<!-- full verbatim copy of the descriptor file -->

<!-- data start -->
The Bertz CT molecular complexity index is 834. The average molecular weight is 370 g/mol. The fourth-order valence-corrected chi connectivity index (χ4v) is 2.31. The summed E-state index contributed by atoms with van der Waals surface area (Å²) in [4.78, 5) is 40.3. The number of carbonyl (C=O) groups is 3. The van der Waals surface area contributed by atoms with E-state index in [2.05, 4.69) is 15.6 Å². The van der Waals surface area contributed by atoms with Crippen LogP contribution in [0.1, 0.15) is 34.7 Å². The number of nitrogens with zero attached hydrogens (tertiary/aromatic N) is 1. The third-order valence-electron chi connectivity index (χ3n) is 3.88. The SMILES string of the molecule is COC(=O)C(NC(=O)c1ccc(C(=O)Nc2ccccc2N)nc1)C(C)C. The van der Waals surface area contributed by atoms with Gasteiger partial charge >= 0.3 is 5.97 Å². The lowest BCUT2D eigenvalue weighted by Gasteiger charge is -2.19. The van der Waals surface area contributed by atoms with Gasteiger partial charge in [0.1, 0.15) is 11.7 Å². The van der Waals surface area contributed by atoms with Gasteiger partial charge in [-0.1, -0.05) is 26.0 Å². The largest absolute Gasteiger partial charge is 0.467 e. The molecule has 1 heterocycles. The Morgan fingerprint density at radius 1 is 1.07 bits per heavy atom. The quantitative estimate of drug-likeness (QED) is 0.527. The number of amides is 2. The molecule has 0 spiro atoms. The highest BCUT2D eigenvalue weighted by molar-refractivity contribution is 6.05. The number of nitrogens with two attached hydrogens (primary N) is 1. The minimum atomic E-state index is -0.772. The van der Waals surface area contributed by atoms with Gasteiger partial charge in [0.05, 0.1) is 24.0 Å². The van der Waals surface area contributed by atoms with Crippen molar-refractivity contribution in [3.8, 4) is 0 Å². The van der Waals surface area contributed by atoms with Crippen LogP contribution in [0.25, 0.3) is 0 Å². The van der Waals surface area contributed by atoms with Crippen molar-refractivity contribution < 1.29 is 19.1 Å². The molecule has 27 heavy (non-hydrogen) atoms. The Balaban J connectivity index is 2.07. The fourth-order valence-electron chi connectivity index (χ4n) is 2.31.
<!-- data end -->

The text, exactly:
The Bertz CT molecular complexity index is 834. The average molecular weight is 370 g/mol. The fourth-order valence-corrected chi connectivity index (χ4v) is 2.31. The summed E-state index contributed by atoms with van der Waals surface area (Å²) in [4.78, 5) is 40.3. The number of carbonyl (C=O) groups is 3. The van der Waals surface area contributed by atoms with E-state index in [2.05, 4.69) is 15.6 Å². The van der Waals surface area contributed by atoms with Crippen LogP contribution in [0.1, 0.15) is 34.7 Å². The number of nitrogens with zero attached hydrogens (tertiary/aromatic N) is 1. The third-order valence-electron chi connectivity index (χ3n) is 3.88. The SMILES string of the molecule is COC(=O)C(NC(=O)c1ccc(C(=O)Nc2ccccc2N)nc1)C(C)C. The van der Waals surface area contributed by atoms with Gasteiger partial charge >= 0.3 is 5.97 Å². The lowest BCUT2D eigenvalue weighted by Gasteiger charge is -2.19. The van der Waals surface area contributed by atoms with Gasteiger partial charge in [0.1, 0.15) is 11.7 Å². The van der Waals surface area contributed by atoms with Gasteiger partial charge in [-0.1, -0.05) is 26.0 Å². The largest absolute Gasteiger partial charge is 0.467 e. The molecule has 1 heterocycles. The Morgan fingerprint density at radius 1 is 1.07 bits per heavy atom. The quantitative estimate of drug-likeness (QED) is 0.527. The number of amides is 2. The molecule has 0 spiro atoms. The highest BCUT2D eigenvalue weighted by molar-refractivity contribution is 6.05. The number of nitrogens with two attached hydrogens (primary N) is 1. The minimum atomic E-state index is -0.772. The van der Waals surface area contributed by atoms with Gasteiger partial charge in [0.05, 0.1) is 24.0 Å². The van der Waals surface area contributed by atoms with Crippen molar-refractivity contribution in [3.8, 4) is 0 Å². The van der Waals surface area contributed by atoms with Crippen LogP contribution in [0.25, 0.3) is 0 Å². The van der Waals surface area contributed by atoms with Crippen molar-refractivity contribution < 1.29 is 19.1 Å². The molecule has 27 heavy (non-hydrogen) atoms. The Balaban J connectivity index is 2.07. The fourth-order valence-electron chi connectivity index (χ4n) is 2.31.